US President Donald Trump took credit for Saudi Arabia's political shakeup which resulted in the elevation of Mohammed bin Salman to the position of crown prince last year, according to a startling account of his administration's first year in the White House.
The suggested claim is included in Fire and Fury: Inside the Trump White House, a controversial new book by Michael Wolff which reveals, among others, the US president's close connections to Saudi Arabia.
"We've put our man on top," Trump is said to have claimed to friends, according to the book, after Saudi King Salman removed his nephew Crown Prince Mohammed bin Nayef as next-in-line to the throne and replaced him with his, Mohammed bin Salman, in June 2017.
The move marked a departure from Saudi Arabia’s line of succession, breaking with decades of custom maintained by the Kingdom’s royal family.
The veracity of the book's claims has been contested by Trump, who said on Friday Wolff's book is "full of lies”.
Trump visited Saudi Arabia's capital, Riyadh, in May 2017 at the beginning of his first overseas tour as US president, having hosted Mohammed bin Salman in Washington, DC, two months earlier.
Mohammed Cherkaoui, a professor of conflict resolution at George Mason University, told Al Jazeera the account provided by Wolff in his book was "well-researched".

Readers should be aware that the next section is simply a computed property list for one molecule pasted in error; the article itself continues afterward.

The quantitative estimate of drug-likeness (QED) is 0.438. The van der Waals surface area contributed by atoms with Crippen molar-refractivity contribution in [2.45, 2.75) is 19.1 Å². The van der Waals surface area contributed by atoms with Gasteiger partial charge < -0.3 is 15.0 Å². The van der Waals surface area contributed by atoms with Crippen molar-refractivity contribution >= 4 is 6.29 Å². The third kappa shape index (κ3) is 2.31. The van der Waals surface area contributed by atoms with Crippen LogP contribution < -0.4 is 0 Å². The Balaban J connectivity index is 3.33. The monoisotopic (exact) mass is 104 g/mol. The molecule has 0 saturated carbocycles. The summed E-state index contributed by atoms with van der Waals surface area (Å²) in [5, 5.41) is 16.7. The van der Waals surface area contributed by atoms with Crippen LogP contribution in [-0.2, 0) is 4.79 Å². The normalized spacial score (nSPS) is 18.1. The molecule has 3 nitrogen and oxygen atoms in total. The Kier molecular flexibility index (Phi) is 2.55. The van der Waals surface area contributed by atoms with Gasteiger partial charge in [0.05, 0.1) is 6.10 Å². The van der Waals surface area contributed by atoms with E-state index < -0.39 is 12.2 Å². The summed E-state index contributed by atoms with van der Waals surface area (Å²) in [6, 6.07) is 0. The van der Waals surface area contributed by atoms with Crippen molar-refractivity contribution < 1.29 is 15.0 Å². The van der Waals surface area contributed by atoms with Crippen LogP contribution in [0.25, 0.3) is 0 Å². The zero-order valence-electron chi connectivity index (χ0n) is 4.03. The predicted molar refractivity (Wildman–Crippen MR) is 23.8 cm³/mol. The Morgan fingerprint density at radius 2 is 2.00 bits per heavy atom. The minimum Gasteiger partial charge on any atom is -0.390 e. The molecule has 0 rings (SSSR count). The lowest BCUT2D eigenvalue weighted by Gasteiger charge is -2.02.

"This is based on scores of interviews with people inside the White House and around Trump," he said.
"It explains to some extent how Trump managed to influence the decision of King Salman … [and] goes back to the period when Mohammed bin Salman visited the US in March and the Riyadh summit which Trump attended in May [when] apparently he was lobbying ... [for] a powerful man," added Cherkaoui.
"[Trump] was basically grooming Mohammed bin Salman."
The US president has been openly supportive of the Saudi crown prince in recent months, notably praising him after the dismissals and arrests of a number of senior ministers, businessmen and princes as part of an alleged anti-graft campaign.
"I have great confidence in King Salman and the Crown Prince of Saudi Arabia, they know exactly what they are doing," Trump said on Twitter two days after the anti-corruption crackdown began on November 4.
Cherkaoui said Trump's backing of the Saudi crown prince is a reflection of the US president's "political philosophy".
"He wants to deal with individuals, not institutions and not governments, so it's a one-to-one," he said.
"Trump saw in Mohammed bin Salman somebody who has the right influence, and also someone who would put the Saudi-US relationship into a higher dimension, both in an economic and strategic way [and help] combat terrorism which has become the new currency of Trumpism."